Learning Goals

Unit 1-SfM Learning Outcomes

Students are able to:

  • Design and conduct a simple SfM survey including:
    • Make necessary calculations to determine the optimal survey parameters and survey design based on site and available time
    • List the individual survey steps (workflow)
    • List the equipment needed for a survey
    • Make supporting field notes such as outcrop sketches, strike/dip measurements, and observations of outcrop conditions
  • Process photographs taken in the field to generate a three-dimensional model of a geologic feature.
    Supports Module Goal 1; Earth Science Big Ideas ESBI-1: Earth scientists use repeatable observations and testable ideas to understand and explain our planet. (link opens in new window)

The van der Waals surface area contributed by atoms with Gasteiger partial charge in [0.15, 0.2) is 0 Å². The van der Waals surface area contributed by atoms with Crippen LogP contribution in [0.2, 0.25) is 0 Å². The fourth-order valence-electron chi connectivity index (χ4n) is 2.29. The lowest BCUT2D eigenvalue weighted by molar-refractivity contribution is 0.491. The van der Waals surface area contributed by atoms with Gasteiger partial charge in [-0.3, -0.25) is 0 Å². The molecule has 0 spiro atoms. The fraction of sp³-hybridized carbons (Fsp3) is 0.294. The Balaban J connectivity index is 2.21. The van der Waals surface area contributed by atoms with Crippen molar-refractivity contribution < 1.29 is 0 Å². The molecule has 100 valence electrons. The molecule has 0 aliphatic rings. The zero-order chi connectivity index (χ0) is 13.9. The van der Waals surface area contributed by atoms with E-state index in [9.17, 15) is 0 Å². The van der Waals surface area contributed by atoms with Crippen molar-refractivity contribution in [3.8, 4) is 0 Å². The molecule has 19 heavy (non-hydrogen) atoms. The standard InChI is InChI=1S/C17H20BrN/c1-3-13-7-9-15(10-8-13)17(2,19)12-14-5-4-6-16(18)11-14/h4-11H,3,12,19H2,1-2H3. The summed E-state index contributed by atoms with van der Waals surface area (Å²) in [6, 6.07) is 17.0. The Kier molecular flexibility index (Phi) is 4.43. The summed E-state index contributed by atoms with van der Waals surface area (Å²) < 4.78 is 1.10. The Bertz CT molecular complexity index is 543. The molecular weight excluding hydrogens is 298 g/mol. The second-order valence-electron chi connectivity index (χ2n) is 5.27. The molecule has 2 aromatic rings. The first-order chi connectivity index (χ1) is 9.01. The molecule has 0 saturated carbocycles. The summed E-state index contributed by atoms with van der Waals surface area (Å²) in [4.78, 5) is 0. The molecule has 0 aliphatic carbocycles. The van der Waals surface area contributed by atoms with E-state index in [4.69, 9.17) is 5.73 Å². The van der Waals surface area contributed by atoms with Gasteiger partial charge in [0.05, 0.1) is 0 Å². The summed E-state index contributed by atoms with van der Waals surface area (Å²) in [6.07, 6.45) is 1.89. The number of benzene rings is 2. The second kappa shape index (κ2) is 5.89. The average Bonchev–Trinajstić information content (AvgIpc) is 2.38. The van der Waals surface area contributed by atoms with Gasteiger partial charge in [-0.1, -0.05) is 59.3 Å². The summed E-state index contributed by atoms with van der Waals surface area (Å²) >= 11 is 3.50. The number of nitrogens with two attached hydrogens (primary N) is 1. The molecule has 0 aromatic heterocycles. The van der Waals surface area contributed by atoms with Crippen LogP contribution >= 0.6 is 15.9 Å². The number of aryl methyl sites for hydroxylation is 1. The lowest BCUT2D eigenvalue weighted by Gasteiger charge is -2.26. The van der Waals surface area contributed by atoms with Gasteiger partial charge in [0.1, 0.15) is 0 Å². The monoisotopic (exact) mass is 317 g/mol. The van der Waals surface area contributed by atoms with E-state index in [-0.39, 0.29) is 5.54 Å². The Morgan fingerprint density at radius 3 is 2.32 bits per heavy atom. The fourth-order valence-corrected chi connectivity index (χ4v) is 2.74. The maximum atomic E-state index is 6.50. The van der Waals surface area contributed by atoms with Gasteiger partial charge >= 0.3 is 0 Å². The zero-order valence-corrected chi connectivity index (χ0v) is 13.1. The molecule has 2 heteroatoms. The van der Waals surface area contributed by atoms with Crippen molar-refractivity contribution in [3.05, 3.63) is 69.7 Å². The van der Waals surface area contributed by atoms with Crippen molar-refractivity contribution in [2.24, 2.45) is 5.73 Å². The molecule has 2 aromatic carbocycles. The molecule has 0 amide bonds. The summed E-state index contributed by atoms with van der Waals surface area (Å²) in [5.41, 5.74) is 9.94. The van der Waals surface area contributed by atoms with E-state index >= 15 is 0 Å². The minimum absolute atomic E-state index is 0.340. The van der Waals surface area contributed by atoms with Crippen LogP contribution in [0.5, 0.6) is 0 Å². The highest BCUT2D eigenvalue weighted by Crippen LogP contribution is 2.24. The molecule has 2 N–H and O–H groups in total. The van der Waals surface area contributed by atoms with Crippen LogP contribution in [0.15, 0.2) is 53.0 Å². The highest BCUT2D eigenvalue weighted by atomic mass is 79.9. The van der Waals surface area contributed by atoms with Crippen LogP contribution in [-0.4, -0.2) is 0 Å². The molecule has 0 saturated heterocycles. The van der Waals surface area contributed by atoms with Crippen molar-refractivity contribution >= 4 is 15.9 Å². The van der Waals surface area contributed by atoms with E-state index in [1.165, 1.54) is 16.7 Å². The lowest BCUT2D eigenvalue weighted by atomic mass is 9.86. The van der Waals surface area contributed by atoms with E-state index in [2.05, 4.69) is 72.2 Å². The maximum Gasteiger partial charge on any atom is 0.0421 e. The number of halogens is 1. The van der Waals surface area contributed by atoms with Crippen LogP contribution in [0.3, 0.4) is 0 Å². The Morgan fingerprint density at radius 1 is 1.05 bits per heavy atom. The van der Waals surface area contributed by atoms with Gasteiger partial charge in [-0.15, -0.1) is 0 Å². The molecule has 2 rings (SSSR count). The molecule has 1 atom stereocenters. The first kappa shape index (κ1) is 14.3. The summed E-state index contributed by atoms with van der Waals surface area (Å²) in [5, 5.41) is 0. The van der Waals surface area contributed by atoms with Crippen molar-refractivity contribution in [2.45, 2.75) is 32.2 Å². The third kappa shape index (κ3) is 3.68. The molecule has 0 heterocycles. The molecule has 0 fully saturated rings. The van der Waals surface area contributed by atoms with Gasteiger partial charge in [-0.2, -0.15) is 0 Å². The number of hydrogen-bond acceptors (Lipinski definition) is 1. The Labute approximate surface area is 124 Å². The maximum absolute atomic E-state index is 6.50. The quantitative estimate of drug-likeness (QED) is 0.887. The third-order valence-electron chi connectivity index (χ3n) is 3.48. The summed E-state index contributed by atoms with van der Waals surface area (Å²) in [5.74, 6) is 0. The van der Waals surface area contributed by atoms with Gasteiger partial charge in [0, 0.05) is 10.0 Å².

Unit 1-SfM Teaching Objectives

  • Cognitive: Facilitate design and implement an SfM survey
  • Behavioral: Promote student ability collecting SfM data using one or more platforms (ex., balloon, pole, UAS), set up related equipment (ex., targets and GPS), and make supporting field observations.

Context for Use